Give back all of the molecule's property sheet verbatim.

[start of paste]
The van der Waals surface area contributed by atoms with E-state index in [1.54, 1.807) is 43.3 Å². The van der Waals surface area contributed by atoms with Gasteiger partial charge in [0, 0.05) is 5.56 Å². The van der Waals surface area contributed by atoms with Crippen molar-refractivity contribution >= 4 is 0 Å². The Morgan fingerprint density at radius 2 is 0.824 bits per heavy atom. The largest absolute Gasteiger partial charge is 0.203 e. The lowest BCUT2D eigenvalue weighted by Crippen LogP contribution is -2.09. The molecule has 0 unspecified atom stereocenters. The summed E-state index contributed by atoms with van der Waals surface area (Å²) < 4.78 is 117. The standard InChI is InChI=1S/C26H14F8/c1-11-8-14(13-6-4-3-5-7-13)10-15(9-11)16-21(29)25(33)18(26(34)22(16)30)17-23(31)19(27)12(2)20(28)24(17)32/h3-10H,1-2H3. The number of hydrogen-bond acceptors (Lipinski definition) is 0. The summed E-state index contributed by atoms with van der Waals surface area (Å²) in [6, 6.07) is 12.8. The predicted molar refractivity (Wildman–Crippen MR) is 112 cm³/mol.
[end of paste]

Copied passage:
The van der Waals surface area contributed by atoms with E-state index in [1.54, 1.807) is 43.3 Å². The van der Waals surface area contributed by atoms with Gasteiger partial charge in [0, 0.05) is 5.56 Å². The van der Waals surface area contributed by atoms with Crippen molar-refractivity contribution >= 4 is 0 Å². The Morgan fingerprint density at radius 2 is 0.824 bits per heavy atom. The largest absolute Gasteiger partial charge is 0.203 e. The lowest BCUT2D eigenvalue weighted by Crippen LogP contribution is -2.09. The molecule has 0 unspecified atom stereocenters. The summed E-state index contributed by atoms with van der Waals surface area (Å²) < 4.78 is 117. The standard InChI is InChI=1S/C26H14F8/c1-11-8-14(13-6-4-3-5-7-13)10-15(9-11)16-21(29)25(33)18(26(34)22(16)30)17-23(31)19(27)12(2)20(28)24(17)32/h3-10H,1-2H3. The number of hydrogen-bond acceptors (Lipinski definition) is 0. The summed E-state index contributed by atoms with van der Waals surface area (Å²) in [6, 6.07) is 12.8. The predicted molar refractivity (Wildman–Crippen MR) is 112 cm³/mol.